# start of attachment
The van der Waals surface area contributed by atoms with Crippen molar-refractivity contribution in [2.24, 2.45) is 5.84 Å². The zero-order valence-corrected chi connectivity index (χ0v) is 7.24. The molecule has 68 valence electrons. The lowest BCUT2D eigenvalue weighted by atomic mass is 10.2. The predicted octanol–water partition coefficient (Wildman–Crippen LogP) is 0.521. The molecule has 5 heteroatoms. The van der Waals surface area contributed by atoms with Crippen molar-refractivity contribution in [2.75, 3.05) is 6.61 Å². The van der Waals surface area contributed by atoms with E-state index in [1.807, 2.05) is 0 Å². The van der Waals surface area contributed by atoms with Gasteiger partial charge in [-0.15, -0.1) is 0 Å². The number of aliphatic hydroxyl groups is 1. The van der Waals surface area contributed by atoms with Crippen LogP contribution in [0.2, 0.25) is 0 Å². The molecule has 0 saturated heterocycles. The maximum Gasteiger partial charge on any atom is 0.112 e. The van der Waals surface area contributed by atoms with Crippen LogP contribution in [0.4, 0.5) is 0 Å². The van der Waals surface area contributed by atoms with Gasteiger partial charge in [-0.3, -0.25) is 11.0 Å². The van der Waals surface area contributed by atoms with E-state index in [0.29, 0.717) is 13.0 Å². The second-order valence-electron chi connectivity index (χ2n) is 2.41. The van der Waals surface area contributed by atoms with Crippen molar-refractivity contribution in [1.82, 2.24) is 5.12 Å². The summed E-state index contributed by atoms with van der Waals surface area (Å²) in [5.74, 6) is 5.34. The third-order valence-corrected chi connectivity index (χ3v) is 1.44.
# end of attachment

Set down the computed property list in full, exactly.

The van der Waals surface area contributed by atoms with Crippen molar-refractivity contribution in [2.24, 2.45) is 5.84 Å². The zero-order valence-corrected chi connectivity index (χ0v) is 7.24. The molecule has 68 valence electrons. The lowest BCUT2D eigenvalue weighted by atomic mass is 10.2. The predicted octanol–water partition coefficient (Wildman–Crippen LogP) is 0.521. The molecule has 5 heteroatoms. The van der Waals surface area contributed by atoms with Crippen molar-refractivity contribution in [2.75, 3.05) is 6.61 Å². The van der Waals surface area contributed by atoms with E-state index in [1.807, 2.05) is 0 Å². The van der Waals surface area contributed by atoms with Gasteiger partial charge in [-0.15, -0.1) is 0 Å². The number of aliphatic hydroxyl groups is 1. The van der Waals surface area contributed by atoms with Crippen LogP contribution in [0.2, 0.25) is 0 Å². The molecule has 0 saturated heterocycles. The maximum Gasteiger partial charge on any atom is 0.112 e. The van der Waals surface area contributed by atoms with Crippen LogP contribution in [0.4, 0.5) is 0 Å². The van der Waals surface area contributed by atoms with Gasteiger partial charge in [-0.3, -0.25) is 11.0 Å². The van der Waals surface area contributed by atoms with E-state index in [0.29, 0.717) is 13.0 Å². The second-order valence-electron chi connectivity index (χ2n) is 2.41. The van der Waals surface area contributed by atoms with Crippen molar-refractivity contribution in [1.82, 2.24) is 5.12 Å². The summed E-state index contributed by atoms with van der Waals surface area (Å²) in [5.74, 6) is 5.34. The third-order valence-corrected chi connectivity index (χ3v) is 1.44.